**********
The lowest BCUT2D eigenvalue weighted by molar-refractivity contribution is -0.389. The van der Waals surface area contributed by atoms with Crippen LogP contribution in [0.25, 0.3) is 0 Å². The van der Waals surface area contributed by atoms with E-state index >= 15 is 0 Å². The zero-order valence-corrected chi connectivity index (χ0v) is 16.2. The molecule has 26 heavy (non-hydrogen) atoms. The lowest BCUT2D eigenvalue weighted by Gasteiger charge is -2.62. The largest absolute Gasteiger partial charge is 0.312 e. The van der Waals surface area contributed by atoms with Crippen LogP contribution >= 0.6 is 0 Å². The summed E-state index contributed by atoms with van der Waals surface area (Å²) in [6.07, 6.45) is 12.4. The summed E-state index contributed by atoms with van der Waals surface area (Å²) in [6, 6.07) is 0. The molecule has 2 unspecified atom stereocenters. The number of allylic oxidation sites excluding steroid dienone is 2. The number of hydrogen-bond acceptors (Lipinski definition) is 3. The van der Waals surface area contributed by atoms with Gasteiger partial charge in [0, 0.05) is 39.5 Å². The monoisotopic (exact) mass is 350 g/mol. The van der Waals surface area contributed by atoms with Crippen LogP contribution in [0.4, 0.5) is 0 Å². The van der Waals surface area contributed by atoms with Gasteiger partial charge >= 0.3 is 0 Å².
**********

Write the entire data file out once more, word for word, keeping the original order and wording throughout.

The lowest BCUT2D eigenvalue weighted by molar-refractivity contribution is -0.389. The van der Waals surface area contributed by atoms with Crippen LogP contribution in [0.25, 0.3) is 0 Å². The van der Waals surface area contributed by atoms with E-state index >= 15 is 0 Å². The zero-order valence-corrected chi connectivity index (χ0v) is 16.2. The molecule has 26 heavy (non-hydrogen) atoms. The lowest BCUT2D eigenvalue weighted by Gasteiger charge is -2.62. The largest absolute Gasteiger partial charge is 0.312 e. The van der Waals surface area contributed by atoms with Crippen LogP contribution >= 0.6 is 0 Å². The summed E-state index contributed by atoms with van der Waals surface area (Å²) in [6.07, 6.45) is 12.4. The summed E-state index contributed by atoms with van der Waals surface area (Å²) in [6, 6.07) is 0. The molecule has 2 unspecified atom stereocenters. The number of allylic oxidation sites excluding steroid dienone is 2. The number of hydrogen-bond acceptors (Lipinski definition) is 3. The van der Waals surface area contributed by atoms with Gasteiger partial charge in [0, 0.05) is 39.5 Å². The monoisotopic (exact) mass is 350 g/mol. The van der Waals surface area contributed by atoms with Crippen LogP contribution in [0.4, 0.5) is 0 Å². The van der Waals surface area contributed by atoms with Gasteiger partial charge >= 0.3 is 0 Å².